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After the 'Post-Sixties': A Cultural History of Utopia in the United States

  • Author(s): Lane, Madeline
  • Advisor(s): Godzich, Wlad
  • et al.
Abstract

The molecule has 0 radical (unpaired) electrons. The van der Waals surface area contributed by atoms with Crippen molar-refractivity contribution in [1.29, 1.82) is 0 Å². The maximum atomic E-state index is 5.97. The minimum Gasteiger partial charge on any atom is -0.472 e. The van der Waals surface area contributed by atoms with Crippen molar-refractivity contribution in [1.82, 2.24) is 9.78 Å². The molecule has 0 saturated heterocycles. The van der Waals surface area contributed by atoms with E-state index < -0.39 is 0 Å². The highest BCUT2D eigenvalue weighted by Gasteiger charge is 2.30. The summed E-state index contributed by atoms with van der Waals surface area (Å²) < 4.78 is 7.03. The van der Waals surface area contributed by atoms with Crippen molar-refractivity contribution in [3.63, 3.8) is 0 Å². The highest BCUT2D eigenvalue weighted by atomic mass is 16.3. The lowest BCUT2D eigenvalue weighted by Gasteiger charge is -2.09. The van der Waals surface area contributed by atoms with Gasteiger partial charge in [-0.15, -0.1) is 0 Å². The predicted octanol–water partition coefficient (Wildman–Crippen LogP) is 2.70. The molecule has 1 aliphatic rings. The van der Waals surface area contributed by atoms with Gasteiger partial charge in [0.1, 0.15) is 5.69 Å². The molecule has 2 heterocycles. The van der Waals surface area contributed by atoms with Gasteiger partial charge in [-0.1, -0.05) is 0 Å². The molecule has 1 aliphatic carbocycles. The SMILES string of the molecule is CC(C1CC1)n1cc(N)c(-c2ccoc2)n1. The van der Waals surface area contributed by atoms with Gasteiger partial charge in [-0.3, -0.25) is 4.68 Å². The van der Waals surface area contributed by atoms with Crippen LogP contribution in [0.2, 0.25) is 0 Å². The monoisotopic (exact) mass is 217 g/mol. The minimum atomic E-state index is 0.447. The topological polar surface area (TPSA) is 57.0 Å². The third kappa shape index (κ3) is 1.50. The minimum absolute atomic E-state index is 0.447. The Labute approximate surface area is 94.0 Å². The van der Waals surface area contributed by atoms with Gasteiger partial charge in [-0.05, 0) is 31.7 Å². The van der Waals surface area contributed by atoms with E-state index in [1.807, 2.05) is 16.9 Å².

After the ‘Post-Sixties’: A Cultural History of Utopia in the United States is an historical inquiry into the cultures of utopian thought and practice. Consisting of three multi-chapter sections, this cultural history unfolds as an account of utopian, anti-utopian, and dystopian imagination through different periodizations. Each section attempts to extend Fredric Jameson’s 1984 essay “Periodizing the 60s” to a history of the present period, developing a historical framework for understanding the politics of utopia. The last section of this dissertation deals with utopia and dystopia as cultural tendencies in the historical imagination of the 2007-2008 financial crisis and the global explosion of social movements and uprisings that extended from the Movement of Squares in the North Africa, the Middle East, and parts of the Mediterranean, to the Occupy Wall Street encampments in the United States. The first section builds toward this account of the contemporary period, through a series of analyses of literature, film, subcultures, music, architectures, and historical phenomena that engage with communalist, feminist, punk, anti-colonial, and anti-capitalist articulations of ‘utopia.’ The second section examines the recuperation of countercultural utopianism in post-1960s history of tech corporations and creative industries in the United States. In constructing a periodization of the end of the post-sixties, this cultural history considers various shifts and mutations in the political imaginary of neoliberalism, and takes up utopia as an epistemological problematic of contemporary global capitalism. The project concludes tentatively and with futurity, insisting on the correspondence between utopian imagination, historical experience, and revolutionary possibility.

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